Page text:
Why the horrible name?
I don't know. I guess there is no more uncreative name for a shared bike system than Citybike Wien. Of course, the name should be somehow connected to bikes and also kind of international, but why do we have to give up our identity for the most boring name? Why not ViennaRad or WienRad or Radln (would mean both "biking" and "bikes").. But hm, we might as well have to live with Citybike now ;-).
Why long tradition?
The Citybike system is one of the oldest ones of its kind. It was launched in 2003. There was even a forerunner model, the so-called Viennabikes, that started out in 2001 resp. 2002, but it was stopped due to vandalism and return problems. Sometimes, however, good ideas need more than one go and I'm glad that they started all over again with the more settled Citybike system.
Currently Vienna has 60 stations, most of which are located in the center -- inside the Gürtel (Vienna has a ring structure, the Gürtel is the outer ring) and the 2nd district. Each station can hold about 20 bikes. Informations about available bikes (and empty slots) can be found on the homepage and the terminals at the stations. Since the previous winter the bikes are available all year round, 7 days a week and 24 hours a day (earlier they had a winter break).
Citybikes can be rent using Maestro cards (i.e. Austrian bankomat cards), credit cards and special Citybike cards which are -- in a modification -- also available for tourists. Preregistration can either be done online or at a terminal. The one-time registration fee is only 1€ and this will even be credited to future rides. So if you're in Vienna the next time, simply take out your credit card and get yourself a bike!
Once at a terminal one simply has to choose a bike, put the card in the slot and type in a password. And off you go.. This process makes it slightly slower than e.g. the BiCiNg system, but it's very safe.
Left: large Citybike station in front of the Votivkirche in the center Right: blue and yellow bikes with ads
As already explained, everybody can easily hop on a bike. While a lot of tourists use the system in the summer, the majority of the users is Viennese.
Apart from the tiny registration fee there are also small running costs. The first hour is free of charge, the second one costs 1€ for the commenced hour, the third 2€ and all further ones 4€/hour. If the bike is not returned within 120 hours, the loss of the bike costs you 600€. After a break of 15min the clock starts from scratch.
Why is it so cheap? The system belongs to an advertising company, Gewista, that puts up ads on the skirt guard, the wheels and the basket. The city of Vienna also sponsors the systems by e.g. paying for new stations.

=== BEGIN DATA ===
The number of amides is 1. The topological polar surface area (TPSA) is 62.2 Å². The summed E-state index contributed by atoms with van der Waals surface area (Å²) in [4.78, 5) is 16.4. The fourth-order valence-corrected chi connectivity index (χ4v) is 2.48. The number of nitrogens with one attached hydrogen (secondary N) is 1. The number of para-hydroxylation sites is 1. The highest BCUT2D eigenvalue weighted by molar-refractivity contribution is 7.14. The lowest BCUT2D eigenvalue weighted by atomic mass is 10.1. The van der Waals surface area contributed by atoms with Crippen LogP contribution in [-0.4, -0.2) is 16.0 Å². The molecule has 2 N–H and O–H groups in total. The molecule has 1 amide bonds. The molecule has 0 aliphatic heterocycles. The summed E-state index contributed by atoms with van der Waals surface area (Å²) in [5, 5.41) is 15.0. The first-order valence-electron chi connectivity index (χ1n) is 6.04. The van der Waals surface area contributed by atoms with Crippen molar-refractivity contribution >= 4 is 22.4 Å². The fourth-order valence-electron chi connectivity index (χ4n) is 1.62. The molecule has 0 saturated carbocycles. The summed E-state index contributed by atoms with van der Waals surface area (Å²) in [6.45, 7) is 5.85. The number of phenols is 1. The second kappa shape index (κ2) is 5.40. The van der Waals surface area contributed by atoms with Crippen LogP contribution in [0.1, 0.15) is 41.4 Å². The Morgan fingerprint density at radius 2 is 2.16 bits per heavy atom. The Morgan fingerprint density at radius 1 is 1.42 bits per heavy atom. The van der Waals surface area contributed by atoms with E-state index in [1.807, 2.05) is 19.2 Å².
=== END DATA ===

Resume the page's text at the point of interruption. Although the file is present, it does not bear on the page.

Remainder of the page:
According to the chief of Citybike Wien, 98% of the journeys are within one hour and are therefore completely free of charge. The average borrowed time is about 20min.
My dad enjoys his ride on a yellow Citybike
The Citybike is a supplement to the public transport system and not meant for long-term use. Although I have my own bike I often use it to get to and from train stations and when my bike is at the mechanic (the next Citybike stations are around 2km away, but as a bike addict I don't mind walking there ;-)). It's also practical if I have guests that couldn't bring their own bikes.
So, why not? Check out their website for more information: www.citybikewien.at (in German and English)
Our bike-sharing program that is planned to start next year, is NiceRide. Kinda boring too, but maybe they're both just practical.
Do you feel that it is increasing bike usage overall? Are the expanding it, soon?
They are expanding (30 new stations to come), but I don't know when and where. Will try to find out more..
The system does increase bike usage, but it doesn't have such a huge effect as Velib or BiCiNg. For that, the system is far too undersized. But I think I will write a little more about the usage another time, cause that is somehow interesting.
Nice to read your views on this.
I agree about the name! But Vienna seems to have a talent for using boring names in advertising campaigns. Consider the "Wien erwartet Sie" slogan, which they translated into English as the nagging-sounding "Vienna waits for you" -- when it should have been the romantic "Vienna awaits you"!
You say that the cost is cheap, but I would disagree on that. Consider that in Copenhagen and Amsterdam these systems are entirely free. 4 Euro per hour is actually quite expensive for the average person, yet if they work in an area where there are no Citibike stations, they must take the bike for the duration of the entire workday and not just for 1-2 hours. For longer than 2 hours, the cost makes sense for a tourist who is exploring Vienna but not for a local.
But anyway, I do not mean to complain so much! It is great that the system exists and that they continue to improve it. I hope Boston develops a similar programme soon. Many hotels and shops there already provide rental bikes, but there is no centralised city-wide system.
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